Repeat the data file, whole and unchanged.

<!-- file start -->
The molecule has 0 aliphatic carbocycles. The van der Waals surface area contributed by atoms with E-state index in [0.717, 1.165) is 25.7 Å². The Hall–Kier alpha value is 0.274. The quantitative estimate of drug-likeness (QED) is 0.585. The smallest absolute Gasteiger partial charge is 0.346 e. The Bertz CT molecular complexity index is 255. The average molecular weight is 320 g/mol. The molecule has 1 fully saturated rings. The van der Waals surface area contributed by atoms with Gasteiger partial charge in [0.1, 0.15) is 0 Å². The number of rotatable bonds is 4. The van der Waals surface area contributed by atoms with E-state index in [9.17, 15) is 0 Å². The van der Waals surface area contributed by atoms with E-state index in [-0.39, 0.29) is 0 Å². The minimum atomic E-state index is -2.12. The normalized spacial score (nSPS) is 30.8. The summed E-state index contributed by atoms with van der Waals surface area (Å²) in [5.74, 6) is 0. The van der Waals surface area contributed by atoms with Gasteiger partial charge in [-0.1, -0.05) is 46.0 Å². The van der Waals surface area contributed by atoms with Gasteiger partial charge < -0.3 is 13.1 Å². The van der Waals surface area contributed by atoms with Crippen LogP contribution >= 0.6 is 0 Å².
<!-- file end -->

The molecule has 0 aliphatic carbocycles. The van der Waals surface area contributed by atoms with E-state index in [0.717, 1.165) is 25.7 Å². The Hall–Kier alpha value is 0.274. The quantitative estimate of drug-likeness (QED) is 0.585. The smallest absolute Gasteiger partial charge is 0.346 e. The Bertz CT molecular complexity index is 255. The average molecular weight is 320 g/mol. The molecule has 1 fully saturated rings. The van der Waals surface area contributed by atoms with Gasteiger partial charge in [0.1, 0.15) is 0 Å². The number of rotatable bonds is 4. The van der Waals surface area contributed by atoms with E-state index in [9.17, 15) is 0 Å². The van der Waals surface area contributed by atoms with E-state index in [-0.39, 0.29) is 0 Å². The minimum atomic E-state index is -2.12. The normalized spacial score (nSPS) is 30.8. The summed E-state index contributed by atoms with van der Waals surface area (Å²) in [5.74, 6) is 0. The van der Waals surface area contributed by atoms with Gasteiger partial charge in [-0.1, -0.05) is 46.0 Å². The van der Waals surface area contributed by atoms with Gasteiger partial charge < -0.3 is 13.1 Å². The van der Waals surface area contributed by atoms with Crippen LogP contribution >= 0.6 is 0 Å².